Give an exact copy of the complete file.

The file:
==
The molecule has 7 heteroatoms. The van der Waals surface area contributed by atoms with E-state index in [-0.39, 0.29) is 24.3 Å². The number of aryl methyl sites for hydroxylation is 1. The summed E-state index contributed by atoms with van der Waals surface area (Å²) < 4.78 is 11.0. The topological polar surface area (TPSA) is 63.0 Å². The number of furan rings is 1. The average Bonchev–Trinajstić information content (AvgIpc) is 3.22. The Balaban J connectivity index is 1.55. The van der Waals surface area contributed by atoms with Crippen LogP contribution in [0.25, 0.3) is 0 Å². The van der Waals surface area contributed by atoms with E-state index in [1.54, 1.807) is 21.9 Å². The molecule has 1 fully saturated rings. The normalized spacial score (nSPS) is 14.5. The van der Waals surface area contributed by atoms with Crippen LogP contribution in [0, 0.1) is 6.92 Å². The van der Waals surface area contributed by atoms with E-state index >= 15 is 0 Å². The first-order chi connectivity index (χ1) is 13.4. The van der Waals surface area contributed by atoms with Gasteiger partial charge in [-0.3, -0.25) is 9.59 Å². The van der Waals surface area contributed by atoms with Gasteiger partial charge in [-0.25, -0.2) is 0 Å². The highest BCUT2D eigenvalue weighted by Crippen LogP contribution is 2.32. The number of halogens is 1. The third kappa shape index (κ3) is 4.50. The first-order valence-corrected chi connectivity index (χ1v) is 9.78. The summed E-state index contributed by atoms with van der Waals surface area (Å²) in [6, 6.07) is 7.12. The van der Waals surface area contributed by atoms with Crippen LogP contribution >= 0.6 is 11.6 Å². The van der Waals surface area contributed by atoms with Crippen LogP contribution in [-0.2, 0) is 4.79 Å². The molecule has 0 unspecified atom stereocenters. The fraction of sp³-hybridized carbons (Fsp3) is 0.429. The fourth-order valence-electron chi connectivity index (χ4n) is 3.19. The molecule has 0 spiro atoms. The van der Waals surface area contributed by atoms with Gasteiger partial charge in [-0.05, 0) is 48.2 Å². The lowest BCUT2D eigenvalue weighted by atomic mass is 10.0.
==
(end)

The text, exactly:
The molecule has 7 heteroatoms. The van der Waals surface area contributed by atoms with E-state index in [-0.39, 0.29) is 24.3 Å². The number of aryl methyl sites for hydroxylation is 1. The summed E-state index contributed by atoms with van der Waals surface area (Å²) < 4.78 is 11.0. The topological polar surface area (TPSA) is 63.0 Å². The number of furan rings is 1. The average Bonchev–Trinajstić information content (AvgIpc) is 3.22. The Balaban J connectivity index is 1.55. The van der Waals surface area contributed by atoms with Crippen LogP contribution in [0.25, 0.3) is 0 Å². The van der Waals surface area contributed by atoms with E-state index in [1.54, 1.807) is 21.9 Å². The molecule has 1 fully saturated rings. The normalized spacial score (nSPS) is 14.5. The van der Waals surface area contributed by atoms with Crippen LogP contribution in [0, 0.1) is 6.92 Å². The van der Waals surface area contributed by atoms with E-state index >= 15 is 0 Å². The first-order chi connectivity index (χ1) is 13.4. The van der Waals surface area contributed by atoms with Gasteiger partial charge in [-0.3, -0.25) is 9.59 Å². The van der Waals surface area contributed by atoms with Gasteiger partial charge in [-0.25, -0.2) is 0 Å². The highest BCUT2D eigenvalue weighted by Crippen LogP contribution is 2.32. The number of halogens is 1. The third kappa shape index (κ3) is 4.50. The first-order valence-corrected chi connectivity index (χ1v) is 9.78. The summed E-state index contributed by atoms with van der Waals surface area (Å²) in [6, 6.07) is 7.12. The van der Waals surface area contributed by atoms with Crippen LogP contribution >= 0.6 is 11.6 Å². The van der Waals surface area contributed by atoms with Crippen LogP contribution in [-0.2, 0) is 4.79 Å². The molecule has 0 unspecified atom stereocenters. The fraction of sp³-hybridized carbons (Fsp3) is 0.429. The fourth-order valence-electron chi connectivity index (χ4n) is 3.19. The molecule has 0 spiro atoms. The van der Waals surface area contributed by atoms with Gasteiger partial charge in [-0.05, 0) is 48.2 Å². The lowest BCUT2D eigenvalue weighted by atomic mass is 10.0.